Children in the West are brought up on a diet of huggable pachyderms such as Nellie The Elephant, Babar and Dumbo (pictured). But to Africans, they are also seven-ton vandals which can destroy an entire maize field in less than an hour
For the truth is that revenue raised from the sale of hunting licences plays a vital role in funding anti-poaching patrols, preserving uncultivated land and introducing protective measures such as the de-horning of rhinos.
This may sound counter-intuitive but without the money raised from conservation hunting in Namibia, where I work as a conservationist, our rural communities would simply despatch all the cow-killing lions and crop-trampling elephants and rhinos in their local areas and turn the land over to agriculture.
For while there appears to be a perception in the West that vast tracts of territory in southern Africa are ownerless wildscape, nothing could be further from the truth. Every piece of land is occupied and the owners need to make a living from it in one way or another.
Western activists also need to understand that it is poaching and illegal wildlife trafficking, not trophy hunting, that is the greatest threat to the survival of Africa’s wildlife.
In Namibia, we have some 600 game guards paid for by the revenues from conservation hunting, and they work with members of their local communities to be our eyes and ears on the ground.
While I understand the emotions that motivate animal rights activists and the Western tourists who flock to Africa to see our big game, they should also be aware of the difficulties of living among wild animals in rural Africa.
One of my colleagues was recently in a meeting on the outskirts of Kasungu National Park in Malawi, when two female attendees asked to leave early.
It transpired that they were extremely nervous about returning to their village as it had recently been the target of a series of lion attacks.
It is not uncommon for old males — too frail and slow to kill and feed on wild animals — to move closer to villages in order to prey on domestic livestock.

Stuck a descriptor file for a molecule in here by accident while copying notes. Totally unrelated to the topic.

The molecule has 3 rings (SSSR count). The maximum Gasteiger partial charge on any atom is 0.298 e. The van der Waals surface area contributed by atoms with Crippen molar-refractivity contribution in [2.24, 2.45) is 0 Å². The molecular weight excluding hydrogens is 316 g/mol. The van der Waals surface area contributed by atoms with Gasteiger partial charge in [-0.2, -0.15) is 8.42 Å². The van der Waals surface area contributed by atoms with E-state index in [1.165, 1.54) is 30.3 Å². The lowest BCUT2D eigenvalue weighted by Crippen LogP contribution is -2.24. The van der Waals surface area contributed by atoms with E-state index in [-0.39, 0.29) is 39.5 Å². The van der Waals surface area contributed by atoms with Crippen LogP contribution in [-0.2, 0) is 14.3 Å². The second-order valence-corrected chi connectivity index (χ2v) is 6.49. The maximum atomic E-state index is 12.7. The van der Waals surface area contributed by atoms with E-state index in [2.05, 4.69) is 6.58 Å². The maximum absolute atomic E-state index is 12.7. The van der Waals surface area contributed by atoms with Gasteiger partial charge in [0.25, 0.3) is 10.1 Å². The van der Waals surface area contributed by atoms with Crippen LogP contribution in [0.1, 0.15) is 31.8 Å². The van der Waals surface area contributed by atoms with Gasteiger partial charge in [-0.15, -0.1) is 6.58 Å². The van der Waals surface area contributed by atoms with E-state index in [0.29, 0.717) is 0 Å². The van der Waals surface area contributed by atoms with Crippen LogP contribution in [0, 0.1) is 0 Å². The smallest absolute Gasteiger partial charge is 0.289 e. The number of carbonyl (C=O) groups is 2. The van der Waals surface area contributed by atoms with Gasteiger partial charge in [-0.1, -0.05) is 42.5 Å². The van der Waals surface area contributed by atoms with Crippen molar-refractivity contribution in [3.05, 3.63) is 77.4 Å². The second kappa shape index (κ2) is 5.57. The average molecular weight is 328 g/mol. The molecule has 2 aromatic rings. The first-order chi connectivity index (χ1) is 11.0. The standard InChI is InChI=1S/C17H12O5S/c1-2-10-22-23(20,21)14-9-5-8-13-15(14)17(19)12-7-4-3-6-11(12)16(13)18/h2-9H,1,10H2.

What few Westerners understand about rural Africa is that up to 70 per cent of the continent’s wild animals live outside the national parks that tourists visit.
They roam the bush with impunity — and all too often they attack and kill humans.
Cattle herders are particularly at risk because they have to go wherever they can find grazing for their animals, often resulting in head-on encounters with lions.
In a recent case in north-western Namibia, one cattle farmer who had locked up his livestock in a kraal (collection of huts) for the night was woken up in the early hours by the sound of his sheep and goats bellowing in terror.
He realised a lion had broken into the kraal but was too scared to do anything about it. The following morning he found that the predator had killed close to 100 animals. His entire wealth had been wiped out.
The sale of hunting licences plays a vital role in funding anti-poaching patrols, preserving uncultivated land and introducing protective measures such as the de-horning of rhinos
In the African conservation trade this is called HWC — Human Wildlife Conflict — and unless the villagers are compensated they are likely to retaliate by shooting the marauders. It is often revenue from hunting that provides the necessary compensation.